We pause for lunch in the Caffé degli Artisti on the Via Nazionale and consider just staying here forever; absolutely perfect.
Inexpensive, friendly, and fantastic light pasta, and featuring "Tea Time" with 50 varieties of tea (for fans of tea)
The main town square, the Piazza della Repubblica, and the Palazzo Comunale or city hall, on the site of what had been the Roman Forum at the crossroads of the Roman street grid
Here's Kristin checking out the opera schedule in the Piazza della Repubblica. Obscured up on the extreme right is the Palazzo del Capitano del Popolo (or Palazzo Passerini), built in the 13th century for the Captain of the People but used for general administration when that office was abolished in 1411, when Florence took over the government here. In 1512 it was donated to a papal overseer, the local Bishop Cardinal Passerini and his heirs, and eventually ended up as a condo.
The main hall of the Palazzo del Consiglio Comunale was built in the early days of commune government in the 12th century, and in the 16th it was extended to the left of the staircase over the arch, under which still passes the Via Roma, the bell tower was built over that, and the staircase was added at that time.
In the Piazza della Repubblica, with the former Palace of the Captain of the People now on the left
The Piazza della Repubblica . . .
. . . leading into the Piazza Luca Signorelli (named after the Cortonese painter) and the Museo dell'Accademia Etrusca of Cortona, or MAEC [with, for some reason, a backward E] in the Palazzo Casali, once the home of the Casali family, Signori of Cortona from 1325 to 1409, but vastly renovated and expanded by the Florentine administration in the 17th century.
There's said to be a monthly antiques and bric-a-brac market in this square, but not today.
The region around Cortona abounds in Etruscan sites and artefacts and the MAEC museum displays them brilliantly; and, as it's also the home of the scholarly Accademia Etrusca, founded in 1727, its exhibits are authoritative.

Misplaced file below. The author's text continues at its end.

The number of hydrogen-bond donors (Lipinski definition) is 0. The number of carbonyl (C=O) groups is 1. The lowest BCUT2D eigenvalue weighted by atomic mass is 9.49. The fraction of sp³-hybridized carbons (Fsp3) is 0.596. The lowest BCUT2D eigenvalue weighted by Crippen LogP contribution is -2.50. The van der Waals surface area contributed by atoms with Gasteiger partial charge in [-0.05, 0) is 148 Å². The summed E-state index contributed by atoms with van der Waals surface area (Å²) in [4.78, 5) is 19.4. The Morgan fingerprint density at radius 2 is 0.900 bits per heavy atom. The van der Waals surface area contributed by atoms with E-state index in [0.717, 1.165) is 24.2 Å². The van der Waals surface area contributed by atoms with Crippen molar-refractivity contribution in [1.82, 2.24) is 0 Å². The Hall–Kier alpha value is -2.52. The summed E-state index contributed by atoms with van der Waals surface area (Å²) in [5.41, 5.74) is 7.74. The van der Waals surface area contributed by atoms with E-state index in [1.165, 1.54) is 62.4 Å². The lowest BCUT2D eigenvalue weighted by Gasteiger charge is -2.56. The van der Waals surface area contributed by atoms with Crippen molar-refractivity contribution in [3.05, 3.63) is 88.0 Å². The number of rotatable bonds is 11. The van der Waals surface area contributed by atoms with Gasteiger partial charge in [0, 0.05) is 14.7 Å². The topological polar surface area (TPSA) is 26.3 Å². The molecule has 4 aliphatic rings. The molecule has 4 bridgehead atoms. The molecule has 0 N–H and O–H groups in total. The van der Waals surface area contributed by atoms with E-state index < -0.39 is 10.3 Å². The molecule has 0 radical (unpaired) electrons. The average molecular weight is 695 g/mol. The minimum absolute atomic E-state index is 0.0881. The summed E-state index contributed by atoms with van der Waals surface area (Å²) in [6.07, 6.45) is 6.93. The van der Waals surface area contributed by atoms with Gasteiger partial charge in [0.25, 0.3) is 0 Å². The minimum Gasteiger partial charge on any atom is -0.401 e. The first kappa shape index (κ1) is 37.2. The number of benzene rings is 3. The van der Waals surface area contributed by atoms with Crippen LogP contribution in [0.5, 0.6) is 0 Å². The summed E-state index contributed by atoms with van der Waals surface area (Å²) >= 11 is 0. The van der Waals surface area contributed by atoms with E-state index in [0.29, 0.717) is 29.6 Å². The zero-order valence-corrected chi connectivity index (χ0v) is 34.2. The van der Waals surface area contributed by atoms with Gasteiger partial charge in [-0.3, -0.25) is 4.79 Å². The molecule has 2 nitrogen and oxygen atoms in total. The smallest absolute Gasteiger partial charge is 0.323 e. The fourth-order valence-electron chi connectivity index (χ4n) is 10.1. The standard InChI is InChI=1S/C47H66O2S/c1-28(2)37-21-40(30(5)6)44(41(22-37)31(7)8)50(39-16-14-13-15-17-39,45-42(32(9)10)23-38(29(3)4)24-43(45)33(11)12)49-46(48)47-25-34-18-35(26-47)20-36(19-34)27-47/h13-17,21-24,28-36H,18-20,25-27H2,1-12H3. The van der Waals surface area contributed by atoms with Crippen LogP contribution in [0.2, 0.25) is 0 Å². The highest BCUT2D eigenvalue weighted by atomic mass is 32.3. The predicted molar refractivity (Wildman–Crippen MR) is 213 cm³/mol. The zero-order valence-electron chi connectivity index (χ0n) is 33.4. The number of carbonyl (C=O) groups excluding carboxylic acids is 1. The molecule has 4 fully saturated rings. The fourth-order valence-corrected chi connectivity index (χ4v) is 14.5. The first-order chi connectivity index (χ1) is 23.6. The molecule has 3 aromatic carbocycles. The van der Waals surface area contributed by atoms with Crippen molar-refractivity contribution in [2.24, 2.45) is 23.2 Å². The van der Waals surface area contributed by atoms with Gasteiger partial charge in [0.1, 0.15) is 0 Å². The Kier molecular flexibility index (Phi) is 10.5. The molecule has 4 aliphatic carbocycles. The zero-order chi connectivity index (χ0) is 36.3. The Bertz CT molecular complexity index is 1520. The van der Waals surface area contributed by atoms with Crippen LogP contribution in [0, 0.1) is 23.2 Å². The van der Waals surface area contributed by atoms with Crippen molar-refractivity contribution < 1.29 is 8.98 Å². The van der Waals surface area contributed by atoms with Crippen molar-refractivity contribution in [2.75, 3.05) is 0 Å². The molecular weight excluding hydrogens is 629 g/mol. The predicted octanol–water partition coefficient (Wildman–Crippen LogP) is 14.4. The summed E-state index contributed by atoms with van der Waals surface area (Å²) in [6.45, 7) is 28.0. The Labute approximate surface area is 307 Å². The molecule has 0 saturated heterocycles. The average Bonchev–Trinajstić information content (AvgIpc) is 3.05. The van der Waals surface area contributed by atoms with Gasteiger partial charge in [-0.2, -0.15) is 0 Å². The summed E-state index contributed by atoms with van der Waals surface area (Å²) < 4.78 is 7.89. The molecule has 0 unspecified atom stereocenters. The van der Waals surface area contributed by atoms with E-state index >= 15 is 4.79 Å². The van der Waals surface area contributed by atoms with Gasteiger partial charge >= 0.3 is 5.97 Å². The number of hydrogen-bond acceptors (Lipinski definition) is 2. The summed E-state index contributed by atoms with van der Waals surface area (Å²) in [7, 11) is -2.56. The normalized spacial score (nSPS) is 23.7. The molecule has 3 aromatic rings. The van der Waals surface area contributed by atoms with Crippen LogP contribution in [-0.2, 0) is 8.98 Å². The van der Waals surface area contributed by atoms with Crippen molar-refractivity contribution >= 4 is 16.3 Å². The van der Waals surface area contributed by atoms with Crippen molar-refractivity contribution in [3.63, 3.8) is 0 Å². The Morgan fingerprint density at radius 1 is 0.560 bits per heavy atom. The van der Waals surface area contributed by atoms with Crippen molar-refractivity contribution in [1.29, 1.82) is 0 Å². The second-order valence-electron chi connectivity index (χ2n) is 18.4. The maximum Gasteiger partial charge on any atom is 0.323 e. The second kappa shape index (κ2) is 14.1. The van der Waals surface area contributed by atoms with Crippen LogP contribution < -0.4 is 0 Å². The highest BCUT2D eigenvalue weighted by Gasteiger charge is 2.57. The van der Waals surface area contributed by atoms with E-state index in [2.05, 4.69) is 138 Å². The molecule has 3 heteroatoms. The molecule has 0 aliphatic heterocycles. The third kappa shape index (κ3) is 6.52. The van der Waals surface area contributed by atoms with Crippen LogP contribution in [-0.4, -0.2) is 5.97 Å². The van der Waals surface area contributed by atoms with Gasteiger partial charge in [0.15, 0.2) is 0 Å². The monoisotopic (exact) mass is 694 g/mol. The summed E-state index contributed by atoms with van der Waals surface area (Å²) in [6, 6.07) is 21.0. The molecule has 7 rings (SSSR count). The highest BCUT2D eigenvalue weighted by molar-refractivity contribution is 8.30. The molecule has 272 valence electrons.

Etruscan things, mostly from the 8th to the 5th centuries BC
Religious items. The ample interpretative panels are concerned to show the evolution, in weapons, farm implements, household items, and religious and funeral artefacts, of early styles into later ones under the influence of the Hellenistic cities to the south.
A brilliant melding of the old building, even with bits of Etruscan basement walls poking out from time to time, with modern educational technology
That's a cutaway of a special urn for breeding and fattening dormice ('sleepers', or hibernators), a Roman delicacy with honey and poppy seeds.
A maquette of medieval Cortona. The MAEC, in addition to being a hotspot for Etruscan lore, is also the City Museum.
The Virgin praying (13th century)
A table centrepiece for festive parties? Actually, an Etruscan chandelier, 4th century BC.
A tondo of the Madonna and Baby with Buzz-cut, and Little St John, by Pinturicchio (who was best known for helping with the Vatican Library)
Finally, something actually by the local Favorite Son, Luca Signorelli (a.k.a. Luca da Cortona): The Madonna Standing on Babies' Heads, a.k.a. 'Madonna with baby and the protector saints of Cortona'
Jesus reading his mom to sleep
An Etruscan Academy meeting room
A thought-provoking knick-knack for the parlor (a funerary something-or-other)
It's not all Etruscan or Cortonese; some early Cortona traveler came home with this.
The library of the Accademia Etrusca and town historical archives
Nearby in the Palazzo Casali, the tourist office, closing for the day exactly NOW! Sorry, folks.
We're passing by the side of the Neoclassical Teatro Signorelli (designed in 1854) in the Piazza of the same name, on the lookout for a cathedral or whatever's passing for one here.
American college students relaxing in Cortona
Just down the road into the Piazza Duomo
This appears to be a 1776 statue commemorating St Margaret of Cortona, a luckless fallen woman who was taken in with her son by the Franciscans (who kept the kid), 'pursued a life of prayer', and established the order of Our Lady of Mercy to help the sick and poor. (The lady herself, who died in 1297, presently resides in a church with her name on it way up the hill, still within the city walls, just below the Fortress of Girifalco.)
St Margaret's personal bodyguard
Next: the Co-Cathedral of Santa Maria Assunta in Cortona
and suggestions are welcome if positive, resented if negative, .
All rights reserved, all wrongs avenged. Posted 26 April 2015.